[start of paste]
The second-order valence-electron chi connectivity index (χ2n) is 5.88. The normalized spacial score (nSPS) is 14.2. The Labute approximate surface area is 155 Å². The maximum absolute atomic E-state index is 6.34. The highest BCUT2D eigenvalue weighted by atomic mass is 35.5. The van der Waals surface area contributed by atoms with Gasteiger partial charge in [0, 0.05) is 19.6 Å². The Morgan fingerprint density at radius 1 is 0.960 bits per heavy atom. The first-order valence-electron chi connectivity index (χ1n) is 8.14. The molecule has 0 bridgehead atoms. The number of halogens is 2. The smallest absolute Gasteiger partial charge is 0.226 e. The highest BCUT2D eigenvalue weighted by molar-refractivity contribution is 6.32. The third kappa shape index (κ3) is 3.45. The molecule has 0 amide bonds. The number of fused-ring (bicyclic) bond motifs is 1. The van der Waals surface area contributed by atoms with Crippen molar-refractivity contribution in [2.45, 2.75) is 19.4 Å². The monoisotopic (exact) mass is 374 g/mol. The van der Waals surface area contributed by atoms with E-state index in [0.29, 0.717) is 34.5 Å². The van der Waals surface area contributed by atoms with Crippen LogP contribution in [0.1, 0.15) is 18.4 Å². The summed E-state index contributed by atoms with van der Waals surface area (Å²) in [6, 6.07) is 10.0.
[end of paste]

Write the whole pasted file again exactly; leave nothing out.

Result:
The second-order valence-electron chi connectivity index (χ2n) is 5.88. The normalized spacial score (nSPS) is 14.2. The Labute approximate surface area is 155 Å². The maximum absolute atomic E-state index is 6.34. The highest BCUT2D eigenvalue weighted by atomic mass is 35.5. The van der Waals surface area contributed by atoms with Gasteiger partial charge in [0, 0.05) is 19.6 Å². The Morgan fingerprint density at radius 1 is 0.960 bits per heavy atom. The first-order valence-electron chi connectivity index (χ1n) is 8.14. The molecule has 0 bridgehead atoms. The number of halogens is 2. The smallest absolute Gasteiger partial charge is 0.226 e. The highest BCUT2D eigenvalue weighted by molar-refractivity contribution is 6.32. The third kappa shape index (κ3) is 3.45. The molecule has 0 amide bonds. The number of fused-ring (bicyclic) bond motifs is 1. The van der Waals surface area contributed by atoms with Crippen molar-refractivity contribution in [2.45, 2.75) is 19.4 Å². The monoisotopic (exact) mass is 374 g/mol. The van der Waals surface area contributed by atoms with E-state index in [0.29, 0.717) is 34.5 Å². The van der Waals surface area contributed by atoms with Crippen LogP contribution in [0.1, 0.15) is 18.4 Å². The summed E-state index contributed by atoms with van der Waals surface area (Å²) in [6, 6.07) is 10.0.